Opinion: KanCare bully beats up disabled

For-profit, managed-care smackdown puts Rocky on the ropes

By FINN M. BULLERS
Freelance writer/editor

Remember the final minutes of Rocky II?

It’s post Bicentennial America. And the country still is in search of patriotic themes and underdog dreams. Actors Sylvester Stallone and Carl Weathers deliver in the second of six feel-good boxing thrillers that altogether grossed more than $1 billion.

In the end, both Rocky Balboa and Apollo Creed pummel each other in 15 rounds of bone-crushing, sweat-flying body blows until both fall to the mat in utter exhaustion.

Flash forward: It’s 2014 Topeka, Kansas, home of the KanCare political boxing championship. Two equally matched contenders have squared off in the first of what appears to be a long-running series of equally bloody bouts.

In one corner wearing patriotic satin trunks is underdog disability civil rights advocate Rocky Nichols with the Big Tent Coalition, an alliance of dozens of advocacy groups and home- and community-based service providers. Continue reading

It’s time to rise up

‘Expand Kansas Medicaid’ rally Feb. 17, Topeka

By FINN M. BULLERS
Freelance writer/editor

A broad coalition of sunflower state disability advocates and supporters have joined forces to “Expand Medicaid in Kansas,” a Feb. 17 rally at 2 p.m. at the state Capitol rotunda in Topeka. Organizers hope to attract more than 100 supporters.

The goal is simple: Present a unified force of Kansas disability rights advocates and supporters to send Gov. Sam Brownback and state legislators a clear message that it is critical to expand Medicaid during this legislative session.

The group will meet just before 2 p.m. in the rotunda of the state Capitol. State legislators will give health care policy updates. KanCare recipients negatively affected by the state’s experimental, for-profit managed care initiative — including Finn Bullers of Kansas City who fought the state to have his caregiver hours restored — will address the rally. Continue reading

Devil is in the details

Screw up small stuff, KanCare,
and how can we trust you when it really matters?

By FINN M. BULLERS
Freelance writer/editor

Eighteen-year-old Neil Carney of Wichita, Kan., is profoundly autistic and severely mentally retarded. He has tried to eat charcoal briquettes and light bulbs. He can be aggressive.

Neil lives in a beige single-family home with a professional caregiver. His parents, Pat and Aldona Carney — and thousands of others like them in Kansas — have been given a one-month reprieve by federal Medicaid officials to delay a fate they fear is inevitable.

Come Feb. 1, Kansas’ Medicaid managed-care system – known as KanCare — is expected to take charge of all home- and community-based services for about 8,500 developmentally disabled people, most of them adults. Continue reading

Height of arrogance

KanCare officials need well crafted charm offensive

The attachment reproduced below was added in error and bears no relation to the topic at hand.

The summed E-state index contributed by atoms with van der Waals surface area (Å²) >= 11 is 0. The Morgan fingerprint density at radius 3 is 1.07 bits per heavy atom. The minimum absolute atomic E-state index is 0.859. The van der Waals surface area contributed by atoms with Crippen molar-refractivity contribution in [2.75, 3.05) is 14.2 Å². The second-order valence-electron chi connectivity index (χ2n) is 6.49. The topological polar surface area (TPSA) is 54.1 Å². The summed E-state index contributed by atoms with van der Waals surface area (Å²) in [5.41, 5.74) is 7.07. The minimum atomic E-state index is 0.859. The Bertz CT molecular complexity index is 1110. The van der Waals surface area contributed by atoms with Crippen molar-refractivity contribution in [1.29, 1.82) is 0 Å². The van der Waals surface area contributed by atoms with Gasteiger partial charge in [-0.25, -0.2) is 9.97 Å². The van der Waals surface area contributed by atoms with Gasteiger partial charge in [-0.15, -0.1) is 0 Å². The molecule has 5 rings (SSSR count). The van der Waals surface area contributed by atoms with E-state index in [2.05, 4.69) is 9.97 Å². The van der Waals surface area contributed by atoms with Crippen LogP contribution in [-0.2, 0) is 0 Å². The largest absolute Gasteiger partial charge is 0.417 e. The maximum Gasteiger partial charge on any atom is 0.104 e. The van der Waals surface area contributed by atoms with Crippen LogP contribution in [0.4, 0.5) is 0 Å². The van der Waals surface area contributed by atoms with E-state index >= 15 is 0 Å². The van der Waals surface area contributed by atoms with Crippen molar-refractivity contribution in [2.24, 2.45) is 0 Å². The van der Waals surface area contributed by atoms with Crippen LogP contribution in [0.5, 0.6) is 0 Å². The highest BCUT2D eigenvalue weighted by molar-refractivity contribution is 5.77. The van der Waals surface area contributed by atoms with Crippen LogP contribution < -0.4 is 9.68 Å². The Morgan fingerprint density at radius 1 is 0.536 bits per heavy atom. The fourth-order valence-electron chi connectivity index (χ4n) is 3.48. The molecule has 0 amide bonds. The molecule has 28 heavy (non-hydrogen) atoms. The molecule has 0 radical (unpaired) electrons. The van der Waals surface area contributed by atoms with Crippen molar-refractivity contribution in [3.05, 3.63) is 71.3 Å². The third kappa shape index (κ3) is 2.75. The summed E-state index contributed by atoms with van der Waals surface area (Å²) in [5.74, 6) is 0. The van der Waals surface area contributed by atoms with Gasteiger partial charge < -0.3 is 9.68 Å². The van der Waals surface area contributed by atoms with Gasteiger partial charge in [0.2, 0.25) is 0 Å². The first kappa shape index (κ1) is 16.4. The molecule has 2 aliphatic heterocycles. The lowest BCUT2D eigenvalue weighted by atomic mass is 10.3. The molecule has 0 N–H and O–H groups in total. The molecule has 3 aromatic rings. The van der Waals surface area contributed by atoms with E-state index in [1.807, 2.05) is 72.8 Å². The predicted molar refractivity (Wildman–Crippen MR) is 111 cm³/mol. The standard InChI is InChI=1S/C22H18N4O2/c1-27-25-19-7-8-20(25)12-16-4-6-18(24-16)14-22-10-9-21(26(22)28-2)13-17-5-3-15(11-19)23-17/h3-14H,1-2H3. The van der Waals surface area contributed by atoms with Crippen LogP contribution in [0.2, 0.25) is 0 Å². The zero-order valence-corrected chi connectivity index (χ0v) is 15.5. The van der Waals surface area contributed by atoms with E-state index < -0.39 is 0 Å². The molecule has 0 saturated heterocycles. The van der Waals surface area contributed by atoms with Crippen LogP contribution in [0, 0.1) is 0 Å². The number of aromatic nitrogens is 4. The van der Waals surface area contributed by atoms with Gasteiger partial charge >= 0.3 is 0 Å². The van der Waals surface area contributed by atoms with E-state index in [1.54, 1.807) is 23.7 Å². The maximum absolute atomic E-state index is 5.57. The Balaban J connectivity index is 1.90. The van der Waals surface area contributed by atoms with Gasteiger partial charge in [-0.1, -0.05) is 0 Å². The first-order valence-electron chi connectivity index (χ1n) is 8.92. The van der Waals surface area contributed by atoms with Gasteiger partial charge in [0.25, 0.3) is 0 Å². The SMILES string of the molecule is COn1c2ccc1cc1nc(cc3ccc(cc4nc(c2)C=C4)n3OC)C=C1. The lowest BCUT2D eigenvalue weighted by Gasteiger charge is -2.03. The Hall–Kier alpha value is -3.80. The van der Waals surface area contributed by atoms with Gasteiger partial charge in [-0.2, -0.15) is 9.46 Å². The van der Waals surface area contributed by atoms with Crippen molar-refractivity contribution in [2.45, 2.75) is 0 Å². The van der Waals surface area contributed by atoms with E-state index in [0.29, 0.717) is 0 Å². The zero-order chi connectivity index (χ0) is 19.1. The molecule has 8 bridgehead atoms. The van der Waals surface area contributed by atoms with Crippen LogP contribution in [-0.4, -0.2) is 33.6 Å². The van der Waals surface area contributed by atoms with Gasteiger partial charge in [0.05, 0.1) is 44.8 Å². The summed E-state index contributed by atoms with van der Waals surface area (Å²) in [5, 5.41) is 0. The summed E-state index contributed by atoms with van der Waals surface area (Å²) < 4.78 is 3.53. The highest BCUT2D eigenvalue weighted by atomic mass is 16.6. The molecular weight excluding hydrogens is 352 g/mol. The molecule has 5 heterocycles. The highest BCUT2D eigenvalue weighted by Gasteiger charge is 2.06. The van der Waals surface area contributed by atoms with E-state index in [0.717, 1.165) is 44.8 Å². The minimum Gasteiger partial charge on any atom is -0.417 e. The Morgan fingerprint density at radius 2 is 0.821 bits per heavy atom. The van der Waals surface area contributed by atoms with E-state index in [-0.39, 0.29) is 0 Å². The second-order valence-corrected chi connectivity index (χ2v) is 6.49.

By FINN M. BULLERS
Freelance writer/editor

When a holiday guest enters your home, social etiquette Midwestern style demands your best manners — maybe a welcoming cup of pretty-strong coffee and most certainly a Scandinavian sweet.

So it came as a simple case of bad manners — not to mention poor public image creation — when for-profit, managed-care officials in Kansas snarled at “East Coast” interlopers who in December had the audacity to “parachute” into the Topeka prairie to lecture them on how to improve the care of 380,000 Kansans. Continue reading

Justice Department may probe profit over quality care

KanCare draws ‘deep concern’ from National Council on Disability

By FINN M. BULLERS
Freelance writer/editor

TOPEKA, Kan. — Big news on the Kansas managed care front could reshape the health care landscape and growing national debate on the merits of privatized, for-profit care.

In a Dec. 13 letter from the National Council on Disability, several significant and non-binding recommendations to improve the state’s for-profit Medicaid plan — also known as KanCare — were made to the President and Congress.

“It’s clear to NCD that many unresolved issues remain for people with disabilities” in Kansas, the report said. “The federal Centers for Medicare & Medicaid Services should conduct an oversight review of the current administration of KanCare.” Continue reading

Advocacy is tedious, patient and lonely

But every once in a while you win: Ten tips to success

By FINN M. BULLERS
Freelance writer/editor

Instant gratification is a trait not often found in the souls of the good people who advocate for making the lives of people with disabilities better.

Fellow advocates, you know who you are.

All have embraced the hare-and-tortoise pace of change early in their disability civil-rights’ careers. And know that steady wins the race.

Advocacy is behind-the-scenes, unheralded, long-hours work that generally doesn’t get you on the evening news. It’s early morning trips to the state capitol or cramped flights to D.C. to meet with congressional leaders whose only goal is to get a picture with a person in a wheelchair. Continue reading

Kansas governor plays God with disabled

‘That’s just the way the world works,’ state says

By FINN M. BULLERS
Freelance writer/editor

What’s happening in Kansas could be Anywhere, USA.

Healthcare costs are crazy high. The United State quality of care ranks below some developing countries, yet opinion polls reflect that we perceive our quality of care to be No. 1.

Where’s the disconnect?

Look no further than the Sunflower State to reflect our nation’s healthcare hypocrisy, misdirected priorities and outright Orwellian logic that defies moderate politics once rooted in heartland America. Continue reading

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